Webb met the $50,000 matching challenge grant from the Edward E. Ford Foundation, six months ahead of the July 1 deadline. The grant supports Fostering Student Initiative, a new leadership curriculum model at Webb to enhance the boarding experience of upper school residential students and to strengthen and promote leadership throughout the student body. The program began last September for the ninth grade with another grade added each year until grades 9-12 are included. The new model also fuses several other existing leadership development programs into one curriculum.
April 24 - 25
Dorothy Elkins, alumni research assistant, Joe '70 and Brenda Stout and Fred Alexander '70
The Webb School Magazine
Aurora MacDougall '10, Sarah Jennings '07 and Anne Windham '10
Maggi Vaughn and Ben Blakeley '93
Jerry Bradshaw, Bob Thompson and Steve Graham, all '65, were guests at a dinner at the home of Head of School Ray Broadhead and his wife, Leone.
Members of the Class of 2000 with the Webb Foot
Painting and Pottery with teacher, Sue Wood
1960 Class Party - Front Row (L-R) Bob Wilson, Leconte Haddock, Dan Strauch; Back Row Jay Clark, Henry Whiteside, Earl Hereford, Vane McClurg, Pruitt Fulmer and Stuart Brown Class of 2005 - Front Row (L-R) Matt Davis, Charlie Abernathy, Elizabeth Windham, Regan Rooks, Armando Picciotto and Drew Abernathy; Back Row Adam Koritsanszky, Hudson Byrd, Abhishek Singh, Chase Spurlock, Sarah DeLisle, Joe Griggs, Michael Lochmondy, Adam Lundin
Class of 1980 - First Row (L-R) David Puckett, Terri Lovelace Savage, Melora Wilkins Turner, Jim Lichterman, Beth Cares Smith, Sara Bomar Davis, Second Row Robert Willis, Doug Stephens, Martha Derryberry Condra, Libby Williams Willis, Cindy Tilllis Shorey, Third Row Miles Buntin, Lee Mountcastle, John Cushing, Spike McCurdy and Mary Huddleston Earthman
Edwinna and Ron Smith, English teacher, with Meredith Crockett, Director of Special Events and Outreach
Eddie '75 and Laurie Collins
Old Baldy Hike (L-R) Vane McClurg '60, Earl Hereford '60, Stuart Brown '60, Gordon Burkhead '75
Class of 1975 - First Row (L-R) Ward Cammack, Eddie Collins, Holt Hall, Mark Conway, Jane Strobel, Fred Harvey; Second Row Deborah Roberts Horst, Gordon Burkhead, Dee Harlin, Woody Marks, Ed McManus, Mary Lynne Walker, Moe Hill, Robin Fanning Allen, Mike Perry; Third Row Ben Shelton, Tim Fouts, Johnny Johnson, John Witherspoon, Keith Barton, Kelly Neal, Shelby Smith, Anne Derryberry Carter, Abe Cheij, Mary Dement Nadeau, Mike Lundquist, Fourth Row Will Morgan, Cannon Tilford, Sharon Bell and Price Wiley
Hardin Service Award recipient feels surrounded by "good people"
Jack Bailey ’72 of Nashville, a senior vice president of R.K. Barnes and Associates, Inc., received the John B. Hardin Service Award at the 2015 Reunion, April 24-25.
The award is given to recognize and honor those alumni and members of the community who have consistently contributed an exceptional amount of time and talent to Webb and whose efforts benefit students, enhance campus life and reaffirm the commitment of the Webb community to the school. He was introduced by G. Webb Follin, III ’73. “To receive any recognition from The Webb School is truly an honor,” Bailey said after receiving the award. “You know you’re in pretty strong company when you find your name listed among the likes of L.R. Smith, Sandy Truitt, Paul Martin ’88 (last year’s recipient), and my own classmate Bill Abernathy ’72. And, of course, there’s the very first recipient, Dorothy Elkins. She sets the bar at the very highest level.” He added, “All are wonderful people who have given so much time and effort to the school. This is like being inducted into a hall of fame.” “There’s an old saying, mostly in professions and business – ‘you don’t have to be good in order to be successful. You simply surround yourself with good people,’” Bailey said in accepting the award. He continued by highlighting a few of the “good people” who have surrounded him in his Webb life. The award recipient said he was fortunate to know John Hardin, and worked with him on two Keenan Challenge phonathons in the 1990’s. “I find it very fitting that his name is associated with service.”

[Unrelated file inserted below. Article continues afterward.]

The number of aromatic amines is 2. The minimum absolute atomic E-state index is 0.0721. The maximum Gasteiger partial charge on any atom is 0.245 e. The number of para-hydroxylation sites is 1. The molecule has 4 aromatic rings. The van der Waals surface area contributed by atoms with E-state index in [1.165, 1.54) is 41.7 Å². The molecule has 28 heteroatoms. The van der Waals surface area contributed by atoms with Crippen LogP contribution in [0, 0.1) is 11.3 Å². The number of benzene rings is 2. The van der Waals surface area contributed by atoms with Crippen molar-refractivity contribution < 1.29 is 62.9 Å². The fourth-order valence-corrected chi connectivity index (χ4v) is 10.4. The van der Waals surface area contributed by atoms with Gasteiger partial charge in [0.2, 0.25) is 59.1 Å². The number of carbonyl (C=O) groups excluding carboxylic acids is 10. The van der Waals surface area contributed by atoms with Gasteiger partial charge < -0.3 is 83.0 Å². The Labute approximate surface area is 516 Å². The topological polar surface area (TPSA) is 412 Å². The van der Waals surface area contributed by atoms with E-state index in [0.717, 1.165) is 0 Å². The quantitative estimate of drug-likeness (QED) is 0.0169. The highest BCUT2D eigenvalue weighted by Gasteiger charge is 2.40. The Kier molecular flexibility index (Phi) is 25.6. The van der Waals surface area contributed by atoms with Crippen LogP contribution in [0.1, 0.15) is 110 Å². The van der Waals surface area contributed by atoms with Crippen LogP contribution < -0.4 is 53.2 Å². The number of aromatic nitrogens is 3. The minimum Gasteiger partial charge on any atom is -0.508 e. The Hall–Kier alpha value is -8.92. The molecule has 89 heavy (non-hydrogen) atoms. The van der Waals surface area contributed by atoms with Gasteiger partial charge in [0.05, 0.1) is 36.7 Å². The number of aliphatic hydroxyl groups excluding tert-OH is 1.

The award recipient continued highlighting some of the good people in his class. As part of the class of ’72, he was among these: --Six have served on the Alumni Board: Debbie Atterholt, Steve Bonds, Bill Abernathy, John Murrey, Wilson Sims, and himself. Sims served as president, and Bailey served as vice president. --Two, Vance Berry and Rusty Vest, have served for many years on the Board of Trustees, and Vance is still serving. --The class has had one Distinguished Alumni Award recipient, Rusty Vest. --There has been one other Hardin Award recipient, Bill Abernathy. “During my terms on the Alumni Board, I got to participate in the interview process for head of school (Ray Broadhead), and Director of Alumni and Development (Claudia Hazelwood). I’d say that all worked out pretty well, wouldn’t you? I didn’t make those decisions, but I got to be a part of the process -surrounding ourselves with good people. “As the years continue to accrue, I find that I am not quite so much the tireless worker I used to be, although I most certainly still cling to my loyalty to Webb. And I am surrounded by good people.”